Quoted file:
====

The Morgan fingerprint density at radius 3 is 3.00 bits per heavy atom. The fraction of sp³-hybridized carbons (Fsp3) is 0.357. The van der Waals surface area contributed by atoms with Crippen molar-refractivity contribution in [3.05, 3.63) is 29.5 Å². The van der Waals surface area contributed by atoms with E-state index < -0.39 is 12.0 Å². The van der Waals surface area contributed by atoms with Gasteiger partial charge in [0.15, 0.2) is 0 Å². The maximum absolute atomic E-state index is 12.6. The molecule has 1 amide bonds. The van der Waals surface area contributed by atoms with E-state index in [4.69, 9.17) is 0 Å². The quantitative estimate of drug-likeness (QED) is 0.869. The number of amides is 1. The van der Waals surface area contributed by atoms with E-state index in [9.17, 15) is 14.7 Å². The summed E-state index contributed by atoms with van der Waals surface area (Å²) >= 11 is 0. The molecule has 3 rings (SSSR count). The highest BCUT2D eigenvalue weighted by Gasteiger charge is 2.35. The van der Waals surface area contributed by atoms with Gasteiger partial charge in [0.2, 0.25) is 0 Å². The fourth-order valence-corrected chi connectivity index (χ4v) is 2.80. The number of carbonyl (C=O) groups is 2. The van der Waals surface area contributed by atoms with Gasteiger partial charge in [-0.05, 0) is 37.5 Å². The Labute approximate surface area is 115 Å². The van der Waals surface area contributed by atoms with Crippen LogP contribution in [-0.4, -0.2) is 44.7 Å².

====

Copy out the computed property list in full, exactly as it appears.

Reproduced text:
The Morgan fingerprint density at radius 3 is 3.00 bits per heavy atom. The fraction of sp³-hybridized carbons (Fsp3) is 0.357. The van der Waals surface area contributed by atoms with Crippen molar-refractivity contribution in [3.05, 3.63) is 29.5 Å². The van der Waals surface area contributed by atoms with E-state index < -0.39 is 12.0 Å². The van der Waals surface area contributed by atoms with Gasteiger partial charge in [0.15, 0.2) is 0 Å². The maximum absolute atomic E-state index is 12.6. The molecule has 1 amide bonds. The van der Waals surface area contributed by atoms with E-state index in [4.69, 9.17) is 0 Å². The quantitative estimate of drug-likeness (QED) is 0.869. The number of amides is 1. The van der Waals surface area contributed by atoms with E-state index in [9.17, 15) is 14.7 Å². The summed E-state index contributed by atoms with van der Waals surface area (Å²) >= 11 is 0. The molecule has 3 rings (SSSR count). The highest BCUT2D eigenvalue weighted by Gasteiger charge is 2.35. The van der Waals surface area contributed by atoms with Gasteiger partial charge in [0.2, 0.25) is 0 Å². The fourth-order valence-corrected chi connectivity index (χ4v) is 2.80. The number of carbonyl (C=O) groups is 2. The van der Waals surface area contributed by atoms with Gasteiger partial charge in [-0.05, 0) is 37.5 Å². The Labute approximate surface area is 115 Å². The van der Waals surface area contributed by atoms with Crippen LogP contribution in [-0.4, -0.2) is 44.7 Å².